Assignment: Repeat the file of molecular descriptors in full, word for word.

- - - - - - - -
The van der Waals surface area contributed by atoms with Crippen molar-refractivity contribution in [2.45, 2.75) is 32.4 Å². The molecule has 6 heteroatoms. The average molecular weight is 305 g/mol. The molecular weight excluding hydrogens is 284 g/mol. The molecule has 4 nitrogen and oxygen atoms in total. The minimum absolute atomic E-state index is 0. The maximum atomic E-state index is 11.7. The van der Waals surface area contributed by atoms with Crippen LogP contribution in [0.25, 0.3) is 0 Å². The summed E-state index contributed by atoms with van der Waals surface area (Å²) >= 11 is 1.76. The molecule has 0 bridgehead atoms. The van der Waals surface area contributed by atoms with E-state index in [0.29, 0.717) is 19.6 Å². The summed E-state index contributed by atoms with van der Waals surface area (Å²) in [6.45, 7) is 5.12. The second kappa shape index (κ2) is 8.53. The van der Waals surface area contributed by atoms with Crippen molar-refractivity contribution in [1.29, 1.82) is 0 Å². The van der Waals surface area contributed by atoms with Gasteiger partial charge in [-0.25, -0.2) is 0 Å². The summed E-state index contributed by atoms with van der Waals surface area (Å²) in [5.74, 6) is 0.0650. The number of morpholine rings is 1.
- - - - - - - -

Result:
The van der Waals surface area contributed by atoms with Crippen molar-refractivity contribution in [2.45, 2.75) is 32.4 Å². The molecule has 6 heteroatoms. The average molecular weight is 305 g/mol. The molecular weight excluding hydrogens is 284 g/mol. The molecule has 4 nitrogen and oxygen atoms in total. The minimum absolute atomic E-state index is 0. The maximum atomic E-state index is 11.7. The van der Waals surface area contributed by atoms with Crippen LogP contribution in [0.25, 0.3) is 0 Å². The summed E-state index contributed by atoms with van der Waals surface area (Å²) >= 11 is 1.76. The molecule has 0 bridgehead atoms. The van der Waals surface area contributed by atoms with E-state index in [0.29, 0.717) is 19.6 Å². The summed E-state index contributed by atoms with van der Waals surface area (Å²) in [6.45, 7) is 5.12. The second kappa shape index (κ2) is 8.53. The van der Waals surface area contributed by atoms with Crippen molar-refractivity contribution in [1.29, 1.82) is 0 Å². The van der Waals surface area contributed by atoms with Gasteiger partial charge in [-0.25, -0.2) is 0 Å². The summed E-state index contributed by atoms with van der Waals surface area (Å²) in [5.74, 6) is 0.0650. The number of morpholine rings is 1.